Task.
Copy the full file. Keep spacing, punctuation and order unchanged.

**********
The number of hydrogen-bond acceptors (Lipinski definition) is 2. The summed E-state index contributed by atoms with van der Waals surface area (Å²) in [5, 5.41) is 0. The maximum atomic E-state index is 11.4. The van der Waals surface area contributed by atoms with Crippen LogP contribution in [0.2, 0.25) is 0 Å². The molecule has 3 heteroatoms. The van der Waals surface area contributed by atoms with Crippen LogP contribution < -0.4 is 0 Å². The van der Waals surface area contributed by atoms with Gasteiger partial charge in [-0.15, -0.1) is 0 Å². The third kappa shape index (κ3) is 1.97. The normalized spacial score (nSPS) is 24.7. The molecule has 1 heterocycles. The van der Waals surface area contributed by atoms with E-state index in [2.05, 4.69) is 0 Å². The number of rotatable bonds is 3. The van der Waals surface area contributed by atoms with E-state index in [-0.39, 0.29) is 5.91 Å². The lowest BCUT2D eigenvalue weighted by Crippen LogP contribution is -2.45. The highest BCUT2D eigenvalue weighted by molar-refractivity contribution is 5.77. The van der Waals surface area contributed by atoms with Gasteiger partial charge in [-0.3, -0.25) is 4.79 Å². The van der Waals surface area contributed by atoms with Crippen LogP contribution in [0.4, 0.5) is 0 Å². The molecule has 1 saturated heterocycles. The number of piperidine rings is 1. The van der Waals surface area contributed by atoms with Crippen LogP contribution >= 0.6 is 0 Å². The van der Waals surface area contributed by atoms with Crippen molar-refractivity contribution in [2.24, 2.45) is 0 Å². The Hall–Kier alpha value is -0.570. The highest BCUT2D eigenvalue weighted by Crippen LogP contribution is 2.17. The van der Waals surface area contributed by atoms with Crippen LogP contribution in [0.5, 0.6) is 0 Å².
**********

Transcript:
The number of hydrogen-bond acceptors (Lipinski definition) is 2. The summed E-state index contributed by atoms with van der Waals surface area (Å²) in [5, 5.41) is 0. The maximum atomic E-state index is 11.4. The van der Waals surface area contributed by atoms with Crippen LogP contribution in [0.2, 0.25) is 0 Å². The molecule has 3 heteroatoms. The van der Waals surface area contributed by atoms with Crippen LogP contribution < -0.4 is 0 Å². The van der Waals surface area contributed by atoms with Gasteiger partial charge in [-0.15, -0.1) is 0 Å². The third kappa shape index (κ3) is 1.97. The normalized spacial score (nSPS) is 24.7. The molecule has 1 heterocycles. The van der Waals surface area contributed by atoms with E-state index in [2.05, 4.69) is 0 Å². The number of rotatable bonds is 3. The van der Waals surface area contributed by atoms with E-state index in [-0.39, 0.29) is 5.91 Å². The lowest BCUT2D eigenvalue weighted by Crippen LogP contribution is -2.45. The highest BCUT2D eigenvalue weighted by molar-refractivity contribution is 5.77. The van der Waals surface area contributed by atoms with Gasteiger partial charge in [-0.3, -0.25) is 4.79 Å². The van der Waals surface area contributed by atoms with Crippen LogP contribution in [0.4, 0.5) is 0 Å². The molecule has 1 saturated heterocycles. The number of piperidine rings is 1. The van der Waals surface area contributed by atoms with Crippen LogP contribution >= 0.6 is 0 Å². The van der Waals surface area contributed by atoms with Crippen molar-refractivity contribution in [2.24, 2.45) is 0 Å². The Hall–Kier alpha value is -0.570. The highest BCUT2D eigenvalue weighted by Crippen LogP contribution is 2.17. The van der Waals surface area contributed by atoms with Crippen LogP contribution in [0.5, 0.6) is 0 Å².